How can Deaf read and write fluently without speaking or hearing? Literacy usually evokes a definition along the lines of "the ability to read and write." Many people assume that deaf people don't read well (or worse, cannot learn) because they don't hear or speak English. It's completely a misconception. There is much more to the meaning of 'literacy' than the ability to read and write. Dr. Marlon Kuntz describes literacy as a cognitive process.
Image description: a bilingual-bimodal five-year-old girl writes down the title of a book in her record book. Context: In kindergarten, she picks a different book everyday and brings it home to read with her mother.
Again, many people wonder how could Deaf people read and write fluently? Given with full access to language acquisition and rich language environment (ASL), Deaf people read and write English as fluently as hearing people. You may come across some materials without knowing they are written by Deaf people, authors, writers, publishers, doctorate students, and so on. And, some of them don't speak or hear at all and don't use hearing devices.
A graduate fellow pondered for a long while and gathered up his courage to ask a Deaf graduate student a few questions via an interpreter.
"You don't [vocally] speak at all?", he asked. Right, she replied. Why? Because all of her Deaf family members speak ASL. He asked "How do you read and write well without hearing?" She replied that reading and writing are all visual. But, how? He told that written English is based on spoken English. She explained:
"You learn two separate English in two modalities: written and spoken. I once encountered a Russian storekeeper who could speak English but couldn't write and read English. Why? Must one know spoken English in order to write and read English? No. The Russian would have to learn another English in the written form. Spoken and written English share the same grammar, but they are independent in forms."
Hearing people may scratch their heads, but it's natural and unsurprising to Deaf people.
"Findings challenge the belief that proficiency with spoken language is prerequisite to written language development. Spoken language and written language were seen as not only parallel forms of the same meaning-based language but also alternative forms. Findings suggest that there is no one pathway to become literate." -- Cheri L. Williams, et al. April 1992. (The Language and Literacy Worlds of Profoundly Deaf Preschool Children: Informing Developmental Theory.)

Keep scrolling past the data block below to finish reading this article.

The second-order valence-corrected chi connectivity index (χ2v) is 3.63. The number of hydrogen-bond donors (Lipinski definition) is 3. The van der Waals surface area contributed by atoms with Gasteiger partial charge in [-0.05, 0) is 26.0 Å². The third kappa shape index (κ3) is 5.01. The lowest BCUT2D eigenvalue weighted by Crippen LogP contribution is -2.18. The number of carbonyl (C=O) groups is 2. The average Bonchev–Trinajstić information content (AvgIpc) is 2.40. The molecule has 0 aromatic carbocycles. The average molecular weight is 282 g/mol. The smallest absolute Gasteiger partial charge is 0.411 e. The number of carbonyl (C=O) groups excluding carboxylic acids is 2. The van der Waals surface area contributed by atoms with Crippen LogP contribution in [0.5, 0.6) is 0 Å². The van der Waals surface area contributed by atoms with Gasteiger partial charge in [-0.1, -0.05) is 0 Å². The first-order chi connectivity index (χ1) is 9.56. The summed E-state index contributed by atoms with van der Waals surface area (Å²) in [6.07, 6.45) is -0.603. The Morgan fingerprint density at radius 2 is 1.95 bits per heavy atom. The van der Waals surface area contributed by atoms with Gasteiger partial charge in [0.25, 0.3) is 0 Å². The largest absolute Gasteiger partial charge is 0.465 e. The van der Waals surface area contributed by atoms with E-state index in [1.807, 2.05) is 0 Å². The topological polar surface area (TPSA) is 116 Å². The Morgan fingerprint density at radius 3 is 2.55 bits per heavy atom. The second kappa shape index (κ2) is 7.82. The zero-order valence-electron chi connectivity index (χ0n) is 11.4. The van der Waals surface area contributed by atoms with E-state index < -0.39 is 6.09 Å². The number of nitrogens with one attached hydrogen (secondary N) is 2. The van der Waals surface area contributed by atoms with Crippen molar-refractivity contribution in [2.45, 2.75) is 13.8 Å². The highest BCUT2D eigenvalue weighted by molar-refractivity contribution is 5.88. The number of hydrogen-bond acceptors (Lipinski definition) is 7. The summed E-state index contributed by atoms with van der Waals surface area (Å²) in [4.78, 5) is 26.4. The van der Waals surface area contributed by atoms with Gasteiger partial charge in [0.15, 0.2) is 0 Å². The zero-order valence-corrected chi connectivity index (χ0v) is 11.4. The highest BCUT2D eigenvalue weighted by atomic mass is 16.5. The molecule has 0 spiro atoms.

Dr. Kuntz discusses the best approach for deaf children to learn English or develop literacy skills through another language (their first language, that is ASL). To attain literacy skills, a child needs to be provided full access to a rich language (ASL) environment.
Thus, early language acquisition (ASL) is crucial, but many deaf children are deprived of their first language (ASL) by imposing oralism on them. In order for deaf children to develop literacy skills in English as a second language, they must acquire their first language (ASL) from birth (or at the earliest possible) as a foundation of language acquisition before transfering knowledge and literacy to another language (English). As a result, these Deaf children are adept in bilingual literacy (native in both languages or native in ASL and highly fluent in English).
Literacy doesn't begin at reading and writing in kindergarten school. It begins long way back to a child's birth. Language acquisition in ASL for deaf children is crucial for developing literacy (knowledge of the world) prior to reading and writing and learning English.
"Results found that: ASL groups significantly outscored medium and low groups in English literacy." -- Michael Strong; Philip Prinz. "The Relationship between ASL Skill and English Literacy." March 1997.
"The results were consistent: Deaf children of Deaf parents do significantly better academically than the Deaf children of hearing parents, including in reading and writing English..." Journey into Deaf World, p 267.
"Native speakers of ASL achieve much higher reading scores on the average than their Deaf peers who are not native speakers." -- Harlane, Lane. et al. "Language and Literacy." Journey into Deaf World. Chapter 9, pp 287.
This is also true for bilingual hearing children of Deaf parents whose first language is ASL at home and in Deaf community. Codas (children of Deaf parents) have stronger academic accomplishments because of their upbringing as bilinguals.
Kuntz explains two level of reading: literal reading and inferrential reading. Inferrential reading is when a child understands the content on a deep level. When reading a book, a parent interacts with the child in ASL, asking questions, making interpretations, etc. The child learns to make connections between ASL and English.
An exciting moment is that in April 2016, Governor Hogan (Maryland) signed into Senate Bill 781 recognizing biliteracy. This law grants bilingual students a seal of biliteracy on their high school diploma when they graduated from publich high schools in Maryland. ASL was included in one of languages.
ASL has been recognized as a true, natural language. A number of studies from neuroscience to linguistics shows abundant evidence that signed language is a true, natural human language, which changed an old misconception of what language is. In this case, speech is not pivotal to language.
In addition, bilingualism brings a number of benefits to the brain, literacy, and multi-worldview.
Kuntze, Dr. Marlon. "Catalytic Effect of ASL, Literate Thought, and Literacy." Presentation at the University of Alberta. October 21, 2010.
Lapiak, Jolanta. Documentation of language acquisition and literacy development at www.handspeak.com/kid/ .